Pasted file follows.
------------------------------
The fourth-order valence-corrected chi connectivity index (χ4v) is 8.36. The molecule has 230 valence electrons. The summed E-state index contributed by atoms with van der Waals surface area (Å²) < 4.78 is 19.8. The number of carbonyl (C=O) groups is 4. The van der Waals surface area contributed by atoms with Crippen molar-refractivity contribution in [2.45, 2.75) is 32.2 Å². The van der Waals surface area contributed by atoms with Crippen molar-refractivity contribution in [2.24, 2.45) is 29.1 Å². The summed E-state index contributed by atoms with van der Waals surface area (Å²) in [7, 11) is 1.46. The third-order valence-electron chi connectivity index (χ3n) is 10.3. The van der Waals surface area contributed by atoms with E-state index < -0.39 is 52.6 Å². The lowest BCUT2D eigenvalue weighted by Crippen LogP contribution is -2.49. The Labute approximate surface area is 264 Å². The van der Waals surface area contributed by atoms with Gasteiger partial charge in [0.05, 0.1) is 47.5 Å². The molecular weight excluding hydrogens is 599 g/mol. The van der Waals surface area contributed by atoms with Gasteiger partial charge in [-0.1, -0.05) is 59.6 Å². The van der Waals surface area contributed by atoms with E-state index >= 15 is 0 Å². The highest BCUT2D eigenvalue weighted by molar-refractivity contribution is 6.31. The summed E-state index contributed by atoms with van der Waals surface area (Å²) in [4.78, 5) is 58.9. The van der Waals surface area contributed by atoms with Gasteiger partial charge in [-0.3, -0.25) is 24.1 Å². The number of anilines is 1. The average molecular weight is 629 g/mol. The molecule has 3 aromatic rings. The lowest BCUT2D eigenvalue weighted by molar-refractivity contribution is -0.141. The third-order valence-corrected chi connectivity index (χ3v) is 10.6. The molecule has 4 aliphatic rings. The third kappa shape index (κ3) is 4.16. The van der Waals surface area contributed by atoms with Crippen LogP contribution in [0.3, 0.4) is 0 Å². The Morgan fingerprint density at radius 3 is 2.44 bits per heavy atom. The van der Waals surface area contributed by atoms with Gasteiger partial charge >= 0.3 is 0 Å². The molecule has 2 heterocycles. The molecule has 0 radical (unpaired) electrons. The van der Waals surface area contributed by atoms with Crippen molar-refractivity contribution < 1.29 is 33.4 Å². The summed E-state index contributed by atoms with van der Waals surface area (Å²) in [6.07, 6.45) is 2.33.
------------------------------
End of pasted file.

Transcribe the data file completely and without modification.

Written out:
The fourth-order valence-corrected chi connectivity index (χ4v) is 8.36. The molecule has 230 valence electrons. The summed E-state index contributed by atoms with van der Waals surface area (Å²) < 4.78 is 19.8. The number of carbonyl (C=O) groups is 4. The van der Waals surface area contributed by atoms with Crippen molar-refractivity contribution in [2.45, 2.75) is 32.2 Å². The van der Waals surface area contributed by atoms with Crippen molar-refractivity contribution in [2.24, 2.45) is 29.1 Å². The summed E-state index contributed by atoms with van der Waals surface area (Å²) in [7, 11) is 1.46. The third-order valence-electron chi connectivity index (χ3n) is 10.3. The van der Waals surface area contributed by atoms with E-state index < -0.39 is 52.6 Å². The lowest BCUT2D eigenvalue weighted by Crippen LogP contribution is -2.49. The Labute approximate surface area is 264 Å². The van der Waals surface area contributed by atoms with Gasteiger partial charge in [0.05, 0.1) is 47.5 Å². The molecular weight excluding hydrogens is 599 g/mol. The van der Waals surface area contributed by atoms with Gasteiger partial charge in [-0.1, -0.05) is 59.6 Å². The van der Waals surface area contributed by atoms with E-state index >= 15 is 0 Å². The highest BCUT2D eigenvalue weighted by molar-refractivity contribution is 6.31. The summed E-state index contributed by atoms with van der Waals surface area (Å²) in [4.78, 5) is 58.9. The van der Waals surface area contributed by atoms with Gasteiger partial charge in [-0.3, -0.25) is 24.1 Å². The number of anilines is 1. The average molecular weight is 629 g/mol. The molecule has 3 aromatic rings. The lowest BCUT2D eigenvalue weighted by molar-refractivity contribution is -0.141. The third-order valence-corrected chi connectivity index (χ3v) is 10.6. The molecule has 4 aliphatic rings. The third kappa shape index (κ3) is 4.16. The van der Waals surface area contributed by atoms with Crippen LogP contribution in [0.3, 0.4) is 0 Å². The Morgan fingerprint density at radius 3 is 2.44 bits per heavy atom. The van der Waals surface area contributed by atoms with Gasteiger partial charge >= 0.3 is 0 Å². The molecule has 2 heterocycles. The molecule has 0 radical (unpaired) electrons. The van der Waals surface area contributed by atoms with Crippen molar-refractivity contribution < 1.29 is 33.4 Å². The summed E-state index contributed by atoms with van der Waals surface area (Å²) in [6.07, 6.45) is 2.33.